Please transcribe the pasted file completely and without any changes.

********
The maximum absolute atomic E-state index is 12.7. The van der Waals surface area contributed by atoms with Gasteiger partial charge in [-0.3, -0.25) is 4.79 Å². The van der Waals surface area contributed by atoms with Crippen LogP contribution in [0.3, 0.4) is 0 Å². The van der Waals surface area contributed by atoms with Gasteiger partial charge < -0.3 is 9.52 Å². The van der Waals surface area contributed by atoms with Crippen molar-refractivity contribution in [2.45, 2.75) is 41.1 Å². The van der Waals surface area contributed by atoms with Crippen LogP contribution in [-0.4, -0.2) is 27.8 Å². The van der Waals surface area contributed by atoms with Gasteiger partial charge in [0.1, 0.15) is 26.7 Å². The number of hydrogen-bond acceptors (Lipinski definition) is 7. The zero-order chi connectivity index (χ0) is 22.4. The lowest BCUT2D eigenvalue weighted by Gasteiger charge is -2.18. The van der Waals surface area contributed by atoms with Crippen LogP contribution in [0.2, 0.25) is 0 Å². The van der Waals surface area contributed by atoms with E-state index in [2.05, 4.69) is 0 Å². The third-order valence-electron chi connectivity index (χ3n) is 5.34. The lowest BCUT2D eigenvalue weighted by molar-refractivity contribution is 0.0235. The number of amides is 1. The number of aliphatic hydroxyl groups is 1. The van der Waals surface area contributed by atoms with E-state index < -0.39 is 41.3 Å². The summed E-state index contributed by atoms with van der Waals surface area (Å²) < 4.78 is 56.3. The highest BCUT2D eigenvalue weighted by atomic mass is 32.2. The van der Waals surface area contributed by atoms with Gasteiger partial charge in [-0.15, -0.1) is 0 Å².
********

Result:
The maximum absolute atomic E-state index is 12.7. The van der Waals surface area contributed by atoms with Gasteiger partial charge in [-0.3, -0.25) is 4.79 Å². The van der Waals surface area contributed by atoms with Crippen LogP contribution in [0.3, 0.4) is 0 Å². The van der Waals surface area contributed by atoms with Gasteiger partial charge < -0.3 is 9.52 Å². The van der Waals surface area contributed by atoms with Crippen molar-refractivity contribution in [2.45, 2.75) is 41.1 Å². The van der Waals surface area contributed by atoms with Crippen LogP contribution in [-0.4, -0.2) is 27.8 Å². The van der Waals surface area contributed by atoms with Gasteiger partial charge in [0.1, 0.15) is 26.7 Å². The number of hydrogen-bond acceptors (Lipinski definition) is 7. The zero-order chi connectivity index (χ0) is 22.4. The lowest BCUT2D eigenvalue weighted by Gasteiger charge is -2.18. The van der Waals surface area contributed by atoms with Crippen LogP contribution in [0.2, 0.25) is 0 Å². The van der Waals surface area contributed by atoms with E-state index in [2.05, 4.69) is 0 Å². The third-order valence-electron chi connectivity index (χ3n) is 5.34. The lowest BCUT2D eigenvalue weighted by molar-refractivity contribution is 0.0235. The number of amides is 1. The number of aliphatic hydroxyl groups is 1. The van der Waals surface area contributed by atoms with E-state index < -0.39 is 41.3 Å². The summed E-state index contributed by atoms with van der Waals surface area (Å²) < 4.78 is 56.3. The highest BCUT2D eigenvalue weighted by atomic mass is 32.2. The van der Waals surface area contributed by atoms with Gasteiger partial charge in [-0.15, -0.1) is 0 Å².